The denizens of that wing of the ruins were a motley lot, and the world will thank me for destroying them. The ghast thanked me as he expired. It was that pathetic. There were seven rooms with skeletons and zombies, two with spiders (rather small compared to the ones I’ve dealt with previously), neither of them the jumping, acid-spitting variety. One room was nothing but a black hole with screaming coming out of it. I cast a protection from evil there and closed the door. Finally, I took out eleven kobolds, one large snake and an animated chest thing with teeth. I had hopes for something cool when I killed that chest thing, but the only things inside it was more goo. Not a worthwhile foray. I was still fuming over the way Rufus had turned Alfred into stone, and would do everything I could to rectify that situation. But first I needed to find my way out of this area and find my way through to the tower where Bob resided.
Clearing this place room by room was somewhat satisfying, and insured that nothing would sneak up on me, but in the end it just made me tired and covered me in blood, ichor and bone dust. I really wanted a bath. Knowing that wasn’t in the cards anytime soon, I girded my loins and trundled after the path of the cubic ooze.
I must say the corridors were very clean. I’m not suggesting we get something like that for the monastery, but it sure beat scrubbing the floors with a brush. Turns out this entire area is one large dead end, one way in or out. The corridor ran in a large oval with rooms interspersed on either side and torches mounted with enough regularity to dissuade me from carrying one of them, but left enough shadows to keep me jumpy. The spiders really kept the anxiety on high alert, let me tell you.
So I followed the corridor for three full circuits and was near to giving up when I realized that I hadn’t seen the ooze thing. Either it had melted away (which I doubted) or it had managed to flow under a door somewhere that I’d missed. There was a moment of panic when I a drop of condensation dripped from overhead at the furthest point in the section and I thought the ooze had gone above me somehow. Turns out not to be the case, and I am glad no one saw my mad dive down the hall in an attempt to avoid having the great blob land on my head.
Of course, now I’ve told you, but it stings less in the writing. Well writing actually stings as I scraped my hands on the stone floor. I had my gauntlets off. My palms sometimes sweat when I’m nervous so I was airing them out. If you’d have seen me, there would be no end to the ribbing. Once I had recovered my dignity and discerned that this end of the long circular hall was probably under a lake of some sort, I trundled on my way. I made sure to put my gauntlets back on for a while, but the scrape was stinging from the sweat that built up. It’s a painful cycle of shame and irritation. I don’t know why I was so jumpy, I was not exactly quiet when I ransacked the place. I was quite surprised that nothing came out to assist when I cleared each room. It’s as if they were locked to their own personal domains and had no true interaction with the rest of the world. I did them a favor by destroying them all.
I could’ve gone back toward Alfred, but I didn’t want to risk running into the weasel gnome, jerk. I didn’t want to kill him because I needed something from him. He was the only one I knew who could free Alfred and close the rift to the plane of ice. Didn’t mean I had to like him. And I had thought he was funny.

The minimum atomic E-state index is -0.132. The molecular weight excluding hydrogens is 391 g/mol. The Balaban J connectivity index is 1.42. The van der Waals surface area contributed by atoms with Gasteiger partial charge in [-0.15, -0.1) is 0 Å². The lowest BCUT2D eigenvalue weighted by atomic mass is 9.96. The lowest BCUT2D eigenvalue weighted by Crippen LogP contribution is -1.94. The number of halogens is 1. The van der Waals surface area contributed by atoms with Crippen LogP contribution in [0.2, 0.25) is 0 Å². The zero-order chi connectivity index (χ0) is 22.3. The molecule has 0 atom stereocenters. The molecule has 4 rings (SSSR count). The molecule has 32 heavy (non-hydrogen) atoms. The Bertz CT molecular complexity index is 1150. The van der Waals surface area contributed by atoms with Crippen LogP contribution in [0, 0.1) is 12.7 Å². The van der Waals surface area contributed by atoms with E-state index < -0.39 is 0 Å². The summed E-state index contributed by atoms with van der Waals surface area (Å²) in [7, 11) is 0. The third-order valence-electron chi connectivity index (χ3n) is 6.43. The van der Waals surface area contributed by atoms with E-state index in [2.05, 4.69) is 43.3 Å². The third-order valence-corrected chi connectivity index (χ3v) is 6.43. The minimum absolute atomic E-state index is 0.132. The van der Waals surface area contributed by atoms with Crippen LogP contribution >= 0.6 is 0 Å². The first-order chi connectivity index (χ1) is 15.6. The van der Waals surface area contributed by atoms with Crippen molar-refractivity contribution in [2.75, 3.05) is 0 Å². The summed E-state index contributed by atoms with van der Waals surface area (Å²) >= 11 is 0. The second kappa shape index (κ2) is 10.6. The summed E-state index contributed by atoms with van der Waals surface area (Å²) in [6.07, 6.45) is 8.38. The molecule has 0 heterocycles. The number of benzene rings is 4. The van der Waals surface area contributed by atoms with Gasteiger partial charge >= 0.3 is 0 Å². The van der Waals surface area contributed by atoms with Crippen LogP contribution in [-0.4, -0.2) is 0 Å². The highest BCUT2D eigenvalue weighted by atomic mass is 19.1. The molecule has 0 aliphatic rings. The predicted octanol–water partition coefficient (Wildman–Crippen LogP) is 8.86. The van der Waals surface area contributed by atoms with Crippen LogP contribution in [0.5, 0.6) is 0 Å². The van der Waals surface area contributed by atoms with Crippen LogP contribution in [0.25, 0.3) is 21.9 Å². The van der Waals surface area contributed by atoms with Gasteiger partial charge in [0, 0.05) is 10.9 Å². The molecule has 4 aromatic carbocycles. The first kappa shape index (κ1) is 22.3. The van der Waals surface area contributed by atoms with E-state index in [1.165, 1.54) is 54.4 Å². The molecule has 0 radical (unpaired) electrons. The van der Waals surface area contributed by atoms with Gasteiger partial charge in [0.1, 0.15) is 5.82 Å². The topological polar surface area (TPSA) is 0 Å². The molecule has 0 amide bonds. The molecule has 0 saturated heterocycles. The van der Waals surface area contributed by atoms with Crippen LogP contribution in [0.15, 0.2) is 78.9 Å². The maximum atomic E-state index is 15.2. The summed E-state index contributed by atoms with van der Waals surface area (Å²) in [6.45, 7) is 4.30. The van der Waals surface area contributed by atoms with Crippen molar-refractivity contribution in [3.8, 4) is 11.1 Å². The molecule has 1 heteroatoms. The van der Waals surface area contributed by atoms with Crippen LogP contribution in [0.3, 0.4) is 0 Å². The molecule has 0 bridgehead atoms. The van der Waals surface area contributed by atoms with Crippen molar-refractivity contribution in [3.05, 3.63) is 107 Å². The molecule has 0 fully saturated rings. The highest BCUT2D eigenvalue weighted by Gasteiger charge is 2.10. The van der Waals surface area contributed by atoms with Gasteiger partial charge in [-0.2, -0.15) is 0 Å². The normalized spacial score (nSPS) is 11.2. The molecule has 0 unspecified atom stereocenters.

I made my way back to the dead were-rat’s room and was considering where I could take a nap without being surprised when I saw the Cleaning Service oozing out of the wall a dozen paces further down the hall. I debated on staying in Paul’s room, but you know, dead wererat. That’s not a smell you’ll soon forget. And I wasn’t going to stay in any of the other rooms. Well, there was the one room with three skeletons who turned to dust when I turned them. That one was likely safe (ish). But based on the speed at which the Cleaning Service moved, I decided instead to walk the circuit in reverse.
The complete circuit took twenty minutes. I could’ve made it faster, but I kept expecting something to jump out at me, and I was also stopping and drawing out a map of the halls. I mean, I pretty much had this wing memorized by this point, but I thought Bob might be impressed with my mapping skills. The thought of seeing him again after all this time had my heart pounding and my stomach rolling like a storm at sea. What if he hated me now for abandoning them? What if he was disgusted by my crisis of faith? How had he come to be capable of channeling divine, or was I mistaken in that observation? I found myself starting to hyperventilate and stopped to practice some of the breathing exercises Liz had taught me.
I stumbled at this. When did Liz teach me breathing exercises? I had a distinct memory of sparring with her and Bob. Bob taught strengthening exercises and Liz taught stretching. I remember running with them and laughing. Always laughing. I smiled for a moment, then recalled the last look Liz had given me and how she turned away after dashing that woven cord to the ground at my feet.
I reached into my belt and pulled it out, counting the knots woven into it. There was a meaning here, a ritual of some sort that I had known at one time and had lost.
There was ritual there, deep meaning and something beyond my reasoning. Something vital which eluded my memory. Finally I realized I had stopped moving for so long, lost in thought, that the Cleaning Service was coming down the hall toward me. I trudged onward, stuffing the cord into my belt and thinking, thinking, thinking.